DEAR DOCTOR K:
Lately I’ve been hearing more about the side effects of statins. For example, I’ve heard that they increase the risk of muscle problems and diabetes. How do I know if they’re still worth the risk?
I’ve said this before, and I’ll say it again: No drug is 100 percent safe. That doesn’t mean that you shouldn’t take one if you need it. But you should continually weigh the risks and benefits. When it comes to cholesterol-lowering statin drugs, the benefits are proven. But your concerns are worth a closer look.
Statins reduce high levels of “bad” (LDL) cholesterol. Bad cholesterol can lead to heart attacks, stroke and death from heart disease. Whatever your risk when you start taking a statin, the drug can lower it substantially.
What about the side effects? In large clinical trials, up to one in 10 people taking a statin reported muscle aches, pains or weakness. That doesn’t necessarily mean the statin caused the muscle symptoms, but it’s worth noting.
If you feel new muscle symptoms after starting a statin, tell your doctor. He or she may advise you to stop taking it, wait a month or two, and then try taking it again. If the muscle troubles return, your doctor can change the dose or type of statin, or take you off the drug.
There also is a rare side effect in which statins trigger a rapid and potentially life-threatening breakdown in muscle cells. It’s rare enough that I’ve never seen a patient with that problem.
You also mentioned the connection between statins and diabetes. Statins can raise blood sugar levels — potentially enough to trigger a new diagnosis of diabetes. On the other hand, doctors frequently prescribe statins for people with diabetes. They do this to reduce the increased risk of heart disease associated with the disease.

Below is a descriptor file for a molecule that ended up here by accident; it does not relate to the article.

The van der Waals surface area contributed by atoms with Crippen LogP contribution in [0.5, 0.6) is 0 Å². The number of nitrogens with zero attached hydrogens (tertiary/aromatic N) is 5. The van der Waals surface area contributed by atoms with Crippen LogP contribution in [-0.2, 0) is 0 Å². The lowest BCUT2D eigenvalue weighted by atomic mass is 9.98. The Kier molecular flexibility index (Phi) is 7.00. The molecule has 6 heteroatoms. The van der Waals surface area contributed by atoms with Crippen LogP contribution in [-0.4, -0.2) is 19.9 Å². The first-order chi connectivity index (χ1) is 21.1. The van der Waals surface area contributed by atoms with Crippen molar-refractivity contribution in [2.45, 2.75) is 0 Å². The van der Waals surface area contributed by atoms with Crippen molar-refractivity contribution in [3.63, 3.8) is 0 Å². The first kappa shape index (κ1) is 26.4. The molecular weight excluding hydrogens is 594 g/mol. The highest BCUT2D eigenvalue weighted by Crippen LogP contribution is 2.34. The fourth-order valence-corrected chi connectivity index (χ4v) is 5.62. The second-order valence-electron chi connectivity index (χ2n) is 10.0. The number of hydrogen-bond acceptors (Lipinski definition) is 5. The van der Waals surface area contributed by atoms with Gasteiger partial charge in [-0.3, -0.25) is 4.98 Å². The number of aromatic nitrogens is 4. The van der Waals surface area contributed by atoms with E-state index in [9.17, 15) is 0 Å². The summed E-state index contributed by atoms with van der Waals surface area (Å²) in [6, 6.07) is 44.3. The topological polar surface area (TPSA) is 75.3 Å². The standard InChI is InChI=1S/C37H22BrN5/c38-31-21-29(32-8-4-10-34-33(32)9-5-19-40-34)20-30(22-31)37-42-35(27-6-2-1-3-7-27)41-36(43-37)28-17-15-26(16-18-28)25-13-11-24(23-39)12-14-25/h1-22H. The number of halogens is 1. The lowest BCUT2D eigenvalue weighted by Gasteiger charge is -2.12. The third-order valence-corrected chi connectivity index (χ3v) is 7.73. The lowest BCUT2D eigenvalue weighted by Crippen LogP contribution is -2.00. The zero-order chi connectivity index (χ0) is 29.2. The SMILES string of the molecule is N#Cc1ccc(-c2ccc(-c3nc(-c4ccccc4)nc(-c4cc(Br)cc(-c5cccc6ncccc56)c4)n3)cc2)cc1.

A recently published study indicated that long-term use of statins may increase a person’s risk of developing cataracts. That study requires confirmation from other studies before it can be accepted. Even if it proves to be true, you would have to weigh the risk of getting cataracts against the risk of heart disease. Cataracts that interfere with your vision can be easily corrected by surgery. The consequences of heart disease can be heart failure and sudden death.
Another cause for concern has been that statins may cause memory loss. But large clinical trials have not shown this to be the case.
If you’re still concerned, talk to your doctor about your personal risks and benefits. And remember that statins are only part of the equation. Whether or not you take a statin, don’t ignore healthy eating and regular exercise. They actually offer you more potent protection against heart disease than statins do.
I know some people who have “relaxed” their attention to diet and exercise when they start taking statins. They think taking a pill each day protects them against heart disease and stroke, so why bother with diet and exercise? That’s a dangerously wrong conclusion.